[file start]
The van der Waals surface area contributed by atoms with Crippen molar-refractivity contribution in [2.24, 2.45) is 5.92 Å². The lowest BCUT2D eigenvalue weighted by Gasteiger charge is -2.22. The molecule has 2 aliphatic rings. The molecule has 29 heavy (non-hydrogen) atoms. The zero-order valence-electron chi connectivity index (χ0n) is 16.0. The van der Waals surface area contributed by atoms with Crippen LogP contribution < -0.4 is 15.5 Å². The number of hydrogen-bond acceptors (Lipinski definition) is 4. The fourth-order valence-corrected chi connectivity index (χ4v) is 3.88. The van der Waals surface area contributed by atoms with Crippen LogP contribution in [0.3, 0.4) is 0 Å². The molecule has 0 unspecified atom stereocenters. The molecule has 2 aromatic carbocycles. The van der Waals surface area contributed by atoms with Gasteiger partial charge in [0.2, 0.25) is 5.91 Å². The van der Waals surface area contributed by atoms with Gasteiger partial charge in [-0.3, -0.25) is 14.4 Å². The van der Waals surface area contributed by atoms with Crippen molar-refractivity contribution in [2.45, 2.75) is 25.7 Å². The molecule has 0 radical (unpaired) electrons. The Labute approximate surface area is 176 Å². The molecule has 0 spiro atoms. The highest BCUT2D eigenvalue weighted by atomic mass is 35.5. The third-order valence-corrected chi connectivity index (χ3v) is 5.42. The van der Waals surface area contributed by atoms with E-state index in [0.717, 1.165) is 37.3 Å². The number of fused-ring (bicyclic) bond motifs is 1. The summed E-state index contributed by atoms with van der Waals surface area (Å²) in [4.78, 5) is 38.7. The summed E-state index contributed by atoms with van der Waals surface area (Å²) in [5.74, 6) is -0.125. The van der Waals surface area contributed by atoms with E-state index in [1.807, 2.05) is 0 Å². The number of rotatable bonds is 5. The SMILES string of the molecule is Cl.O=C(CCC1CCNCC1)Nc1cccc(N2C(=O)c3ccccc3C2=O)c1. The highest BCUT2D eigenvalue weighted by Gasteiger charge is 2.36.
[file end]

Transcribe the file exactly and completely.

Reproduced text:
The van der Waals surface area contributed by atoms with Crippen molar-refractivity contribution in [2.24, 2.45) is 5.92 Å². The lowest BCUT2D eigenvalue weighted by Gasteiger charge is -2.22. The molecule has 2 aliphatic rings. The molecule has 29 heavy (non-hydrogen) atoms. The zero-order valence-electron chi connectivity index (χ0n) is 16.0. The van der Waals surface area contributed by atoms with Crippen LogP contribution < -0.4 is 15.5 Å². The number of hydrogen-bond acceptors (Lipinski definition) is 4. The fourth-order valence-corrected chi connectivity index (χ4v) is 3.88. The van der Waals surface area contributed by atoms with Crippen LogP contribution in [0.3, 0.4) is 0 Å². The molecule has 0 unspecified atom stereocenters. The molecule has 2 aromatic carbocycles. The van der Waals surface area contributed by atoms with Gasteiger partial charge in [0.2, 0.25) is 5.91 Å². The van der Waals surface area contributed by atoms with Gasteiger partial charge in [-0.3, -0.25) is 14.4 Å². The van der Waals surface area contributed by atoms with Crippen molar-refractivity contribution in [2.45, 2.75) is 25.7 Å². The molecule has 0 radical (unpaired) electrons. The Labute approximate surface area is 176 Å². The molecule has 0 spiro atoms. The highest BCUT2D eigenvalue weighted by atomic mass is 35.5. The third-order valence-corrected chi connectivity index (χ3v) is 5.42. The van der Waals surface area contributed by atoms with E-state index in [0.717, 1.165) is 37.3 Å². The number of fused-ring (bicyclic) bond motifs is 1. The summed E-state index contributed by atoms with van der Waals surface area (Å²) in [4.78, 5) is 38.7. The summed E-state index contributed by atoms with van der Waals surface area (Å²) in [5.74, 6) is -0.125. The van der Waals surface area contributed by atoms with E-state index in [1.807, 2.05) is 0 Å². The number of rotatable bonds is 5. The SMILES string of the molecule is Cl.O=C(CCC1CCNCC1)Nc1cccc(N2C(=O)c3ccccc3C2=O)c1. The highest BCUT2D eigenvalue weighted by Gasteiger charge is 2.36.